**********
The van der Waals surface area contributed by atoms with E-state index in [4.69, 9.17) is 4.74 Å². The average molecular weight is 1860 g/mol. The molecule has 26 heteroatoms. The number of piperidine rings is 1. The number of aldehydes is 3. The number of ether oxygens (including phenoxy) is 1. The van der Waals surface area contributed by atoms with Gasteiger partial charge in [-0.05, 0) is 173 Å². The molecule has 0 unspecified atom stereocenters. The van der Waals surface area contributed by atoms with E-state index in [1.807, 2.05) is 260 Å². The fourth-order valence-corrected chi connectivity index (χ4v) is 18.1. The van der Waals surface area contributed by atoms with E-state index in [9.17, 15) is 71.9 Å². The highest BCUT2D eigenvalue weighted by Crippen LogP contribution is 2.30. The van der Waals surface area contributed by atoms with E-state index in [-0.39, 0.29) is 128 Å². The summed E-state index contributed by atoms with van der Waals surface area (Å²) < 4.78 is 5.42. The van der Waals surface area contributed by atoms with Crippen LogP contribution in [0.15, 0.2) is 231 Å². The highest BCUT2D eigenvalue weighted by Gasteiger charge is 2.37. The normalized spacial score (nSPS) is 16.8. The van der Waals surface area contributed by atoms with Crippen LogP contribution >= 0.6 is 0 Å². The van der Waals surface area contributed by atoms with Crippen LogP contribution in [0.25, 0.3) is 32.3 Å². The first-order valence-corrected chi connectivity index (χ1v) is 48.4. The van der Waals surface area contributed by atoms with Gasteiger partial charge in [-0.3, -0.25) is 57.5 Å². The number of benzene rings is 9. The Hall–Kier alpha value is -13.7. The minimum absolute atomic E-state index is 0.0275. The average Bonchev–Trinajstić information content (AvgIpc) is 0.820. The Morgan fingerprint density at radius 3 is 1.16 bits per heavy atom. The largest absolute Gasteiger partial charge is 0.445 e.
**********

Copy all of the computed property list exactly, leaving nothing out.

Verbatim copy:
The van der Waals surface area contributed by atoms with E-state index in [4.69, 9.17) is 4.74 Å². The average molecular weight is 1860 g/mol. The molecule has 26 heteroatoms. The number of piperidine rings is 1. The number of aldehydes is 3. The number of ether oxygens (including phenoxy) is 1. The van der Waals surface area contributed by atoms with Gasteiger partial charge in [-0.05, 0) is 173 Å². The molecule has 0 unspecified atom stereocenters. The van der Waals surface area contributed by atoms with E-state index in [1.807, 2.05) is 260 Å². The fourth-order valence-corrected chi connectivity index (χ4v) is 18.1. The van der Waals surface area contributed by atoms with E-state index in [9.17, 15) is 71.9 Å². The highest BCUT2D eigenvalue weighted by Crippen LogP contribution is 2.30. The van der Waals surface area contributed by atoms with E-state index in [-0.39, 0.29) is 128 Å². The summed E-state index contributed by atoms with van der Waals surface area (Å²) < 4.78 is 5.42. The van der Waals surface area contributed by atoms with Crippen LogP contribution in [0.15, 0.2) is 231 Å². The highest BCUT2D eigenvalue weighted by Gasteiger charge is 2.37. The normalized spacial score (nSPS) is 16.8. The van der Waals surface area contributed by atoms with Crippen LogP contribution >= 0.6 is 0 Å². The van der Waals surface area contributed by atoms with Crippen LogP contribution in [0.25, 0.3) is 32.3 Å². The first-order valence-corrected chi connectivity index (χ1v) is 48.4. The van der Waals surface area contributed by atoms with Gasteiger partial charge in [-0.3, -0.25) is 57.5 Å². The number of benzene rings is 9. The Hall–Kier alpha value is -13.7. The minimum absolute atomic E-state index is 0.0275. The average Bonchev–Trinajstić information content (AvgIpc) is 0.820. The Morgan fingerprint density at radius 3 is 1.16 bits per heavy atom. The largest absolute Gasteiger partial charge is 0.445 e.